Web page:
'Turkey Trotters' flock together for a good cause


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Amid the Spandex-clad and game-faced runners, stretching, hydrating and leg-pumping Thursday before the YMCA Turkey Trot on the North Side, people like Rachel Brand and Kelly Tompkins were decked out in costumes and posing for photos as the race neared.

The childhood friends from Shaler decided to decorate themselves after running the Turkey Trot last year and seeing so many participants in costume. They affixed tiny bells, fuzz balls and other accoutrements to their shirts, wrote their names with adhesive sequins on their face, sewed poinsettia-shaped patches to their pants and wore Santa hats and reindeer ears.

"We're not that good of runners anyway, so we figured we might as well look good as we run," Ms. Tompkins, a freshman at Duquesne University, said.

Asked to describe their get-ups, Ms. Brand said, "Christmas threw up on us."

The annual Thanksgiving Day race kicked off with brisk morning weather as the temperature hovered near freezing with more than 6,000 participants running, walking and waddling through one-mile, five-kilometer and five-mile courses. And many, like Ms. Brand and Ms. Tompkins, were dressed for the occasion. Or if not for the occasion, for the holiday.

Friends and gym-mates Kim Zubaty, Erin Cooke, Heather Hudock and Heather Shriver formed an elaborate Thanksgiving diorama. Ms. Shriver wore a Native American costume. Ms. Zubaty donned a bright orange pullover and camouflage hat as the "hunter," chasing two turkeys -- Ms. Cooke, who wore a turkey-shaped hat, and Ms. Hudock. The latter wore a head-to-toe felt turkey costume, complete with wings that she strapped onto her back. Thankfully, it was warm, but it wasn't exactly comfortable.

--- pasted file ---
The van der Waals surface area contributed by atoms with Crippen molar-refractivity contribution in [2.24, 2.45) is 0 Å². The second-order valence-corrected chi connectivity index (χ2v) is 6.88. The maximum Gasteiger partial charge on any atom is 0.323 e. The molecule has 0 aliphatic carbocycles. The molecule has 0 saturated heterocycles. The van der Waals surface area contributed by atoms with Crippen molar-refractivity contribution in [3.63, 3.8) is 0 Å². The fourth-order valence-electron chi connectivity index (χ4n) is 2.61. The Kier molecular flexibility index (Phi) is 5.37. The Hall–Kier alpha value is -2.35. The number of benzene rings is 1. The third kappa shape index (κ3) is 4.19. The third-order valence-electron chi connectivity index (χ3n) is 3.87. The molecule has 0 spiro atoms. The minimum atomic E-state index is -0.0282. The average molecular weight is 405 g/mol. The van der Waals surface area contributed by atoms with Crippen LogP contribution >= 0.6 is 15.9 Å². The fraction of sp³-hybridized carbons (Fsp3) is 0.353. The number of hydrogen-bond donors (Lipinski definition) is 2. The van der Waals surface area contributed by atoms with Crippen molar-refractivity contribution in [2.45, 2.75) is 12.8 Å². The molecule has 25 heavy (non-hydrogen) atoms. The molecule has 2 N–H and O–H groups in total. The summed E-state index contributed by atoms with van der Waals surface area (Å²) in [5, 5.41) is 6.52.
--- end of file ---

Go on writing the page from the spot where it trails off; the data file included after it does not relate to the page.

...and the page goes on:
"I won't go into details, but it's a little tight in certain areas," she said. No matter, she finished just nine minutes behind the first woman in the five-mile race, running a hair under 8 minute miles.

And perhaps the most confounding costumes came from Mark Washington, 31, and Josh Breto, 30, who share mutual friends. Mr. Washington, a muscular 6 feet 6 inches, wore a tiny black tutu over mesh shorts and a pair of black wings. He was dressed, he said, as a turkey.

"It's abstract!" he exclaimed. "It's art!"

Mr. Breto, too, wore a gold-and-black tutu for reasons he could not articulate.

"Why not a tutu?" he asked rhetorically. "The tutu makes me faster."

Regardless of their outfits, the runners who pounded the pavement Thursday raised money for an important cause: to support the YMCA so they can subsidize memberships for people who can't afford them along with other community outreach programming.

And it was mutually beneficial, a sort of pre-emptive redemption for the binge-eating that was likely to occur later in the day.

"I like it because I feel better about how much I'm going to eat at dinner," Ms. Strand said.

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Moriah Balingit: mbalingit@post-gazette.com, 412-263-2533 or on Twitter @MoriahBee.


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